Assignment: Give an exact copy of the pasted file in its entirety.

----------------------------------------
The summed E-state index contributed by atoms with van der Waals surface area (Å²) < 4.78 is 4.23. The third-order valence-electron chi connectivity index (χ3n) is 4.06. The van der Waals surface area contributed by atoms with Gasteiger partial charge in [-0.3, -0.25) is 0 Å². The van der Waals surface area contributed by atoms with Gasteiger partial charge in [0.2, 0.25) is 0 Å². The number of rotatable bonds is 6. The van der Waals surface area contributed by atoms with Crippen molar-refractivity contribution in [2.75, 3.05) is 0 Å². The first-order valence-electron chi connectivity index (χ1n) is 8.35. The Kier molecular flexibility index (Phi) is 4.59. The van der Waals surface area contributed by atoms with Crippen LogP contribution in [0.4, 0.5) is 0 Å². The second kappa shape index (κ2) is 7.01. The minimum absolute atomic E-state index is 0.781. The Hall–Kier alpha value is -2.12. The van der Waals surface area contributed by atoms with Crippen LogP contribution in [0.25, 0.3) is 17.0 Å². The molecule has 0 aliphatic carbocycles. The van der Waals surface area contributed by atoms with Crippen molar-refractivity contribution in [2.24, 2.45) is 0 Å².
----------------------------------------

The summed E-state index contributed by atoms with van der Waals surface area (Å²) < 4.78 is 4.23. The third-order valence-electron chi connectivity index (χ3n) is 4.06. The van der Waals surface area contributed by atoms with Gasteiger partial charge in [-0.3, -0.25) is 0 Å². The van der Waals surface area contributed by atoms with Gasteiger partial charge in [0.2, 0.25) is 0 Å². The number of rotatable bonds is 6. The van der Waals surface area contributed by atoms with Crippen molar-refractivity contribution in [2.75, 3.05) is 0 Å². The first-order valence-electron chi connectivity index (χ1n) is 8.35. The Kier molecular flexibility index (Phi) is 4.59. The van der Waals surface area contributed by atoms with Crippen LogP contribution in [0.4, 0.5) is 0 Å². The second kappa shape index (κ2) is 7.01. The minimum absolute atomic E-state index is 0.781. The Hall–Kier alpha value is -2.12. The van der Waals surface area contributed by atoms with Crippen LogP contribution in [0.25, 0.3) is 17.0 Å². The molecule has 0 aliphatic carbocycles. The van der Waals surface area contributed by atoms with Crippen molar-refractivity contribution in [2.24, 2.45) is 0 Å².